Shapeshifting Grief

What comes to mind when you think of the word grief? Most would say death or loss, which is an understandable connection. When a loved one passes, often hear about the “stages of grief” in relation to our experience. These stages are often outlined numerically as denial 2) anger 3) bargaining 4) depression and 5) acceptance. However, what may be a shock to hear is that these stages are not linear and do not occur in order.

“Stages” of Grief

Grief is organic. It takes a life of its own, just like other strong emotions, such as love or hate. Instead of having a linear, step-by-step process, it ebbs and flows. Unfortunately, there is also no specific duration of grief. There is not a countdown clock that ticks away the amount of time you have spent in a stage. For example, imagine a loved one passed years prior, but a picture of them you have not seen in a while makes you tear up. You are experiencing grief in that moment, just not to the distressing extent you may have previously.

Feelings of Grief

Just as the stages of grief are not immovable, neither are the feelings one experiences during this process. While there are the more notable feelings outlined in the stages like anger and denial, there are so many more involved. Feelings such as confusion, rage, guilt, anxiety, sadness, betrayal, distrust, rejection, fear, abandonment, helplessness, and relief can be present during the grief process. One can instantly experience a feeling of rage and just as quickly move into a feeling of relief. There are no rules to grief and it is different for each individual. Identifying your current feeling is one step closer to coping and moving through the grief process.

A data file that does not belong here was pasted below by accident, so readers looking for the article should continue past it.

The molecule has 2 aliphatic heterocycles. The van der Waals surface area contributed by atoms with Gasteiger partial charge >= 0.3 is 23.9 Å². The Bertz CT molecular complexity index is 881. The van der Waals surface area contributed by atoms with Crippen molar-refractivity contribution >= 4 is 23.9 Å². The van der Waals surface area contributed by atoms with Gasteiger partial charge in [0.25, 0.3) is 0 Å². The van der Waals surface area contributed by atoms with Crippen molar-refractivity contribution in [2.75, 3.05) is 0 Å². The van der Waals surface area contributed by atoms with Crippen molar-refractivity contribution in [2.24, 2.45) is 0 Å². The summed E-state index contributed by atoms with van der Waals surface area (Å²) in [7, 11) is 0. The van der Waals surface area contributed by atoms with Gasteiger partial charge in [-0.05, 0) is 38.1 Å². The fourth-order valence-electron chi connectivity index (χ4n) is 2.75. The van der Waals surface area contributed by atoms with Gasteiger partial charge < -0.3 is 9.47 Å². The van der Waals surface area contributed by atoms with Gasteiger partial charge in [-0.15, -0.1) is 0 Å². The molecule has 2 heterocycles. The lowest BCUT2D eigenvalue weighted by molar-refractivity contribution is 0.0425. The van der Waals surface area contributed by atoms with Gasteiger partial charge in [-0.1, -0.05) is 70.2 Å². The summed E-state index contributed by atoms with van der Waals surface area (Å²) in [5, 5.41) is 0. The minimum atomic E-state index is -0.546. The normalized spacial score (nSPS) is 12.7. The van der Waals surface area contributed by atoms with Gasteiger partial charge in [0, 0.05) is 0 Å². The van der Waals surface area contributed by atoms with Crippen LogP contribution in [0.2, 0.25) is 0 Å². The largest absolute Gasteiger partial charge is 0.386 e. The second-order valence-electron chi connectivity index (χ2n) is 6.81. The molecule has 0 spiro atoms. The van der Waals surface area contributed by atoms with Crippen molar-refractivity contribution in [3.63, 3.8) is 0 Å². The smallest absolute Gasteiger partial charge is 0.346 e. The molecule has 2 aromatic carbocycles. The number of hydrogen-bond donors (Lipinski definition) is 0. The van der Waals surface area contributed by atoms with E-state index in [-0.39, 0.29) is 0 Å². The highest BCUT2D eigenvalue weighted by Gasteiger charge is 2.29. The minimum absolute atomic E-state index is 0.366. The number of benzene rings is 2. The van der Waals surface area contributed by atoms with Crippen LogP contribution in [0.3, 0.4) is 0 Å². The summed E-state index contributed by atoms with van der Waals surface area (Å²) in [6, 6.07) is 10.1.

Grief without Death

As I mentioned earlier, the grief process is often linked to the passing of a loved one. However, grief can be present in many forms of loss, living, or deceased. For example, a person goes through the grieving process after breaking up with a significant partner or moving on to a new stage of life (graduation, parenthood, etc.). Loss can be found in so many different areas of our day-to-day life, but grief is often the last concept we attribute our emotions to. 

Overcoming Grief

Oftentimes, our first inclination is to berate ourselves for feeling strong emotions about something that may be considered remedial to others. When looking at these strong emotions through the lens of grief, it becomes much more tolerable to process and move through. In other words, acknowledging your grief is the first step in unloading the weight of emotion you have been carrying. Now, you may ask, “Why do I feel sadness this week when I thought I was doing much better last week?” This, again, brings us back to the false concept that grief is a linear process. Not only does it ebb and flow, but it takes on a more circular pattern. More specifically, moving through grief is similar to riding a circular escalator (if one such thing existed). There are days when we may feel like we have been emotionally hit by a bus, fueled with fiery rage, or at peace. All of the previous emotions may be present more than once in the grief process. However, regardless if you are feeling acceptance one day and sadness the next, you are still moving towards your goal of healing. Some days will be harder than others, but processing your grief instead of pushing it away will allow the healing to take place one step at a time.

If you are struggling with grief, give Tx Harmony Counseling a call at (832) 352-1600 or contact us here.

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Krista Bassani, LPC

Krista Bassani, LPC

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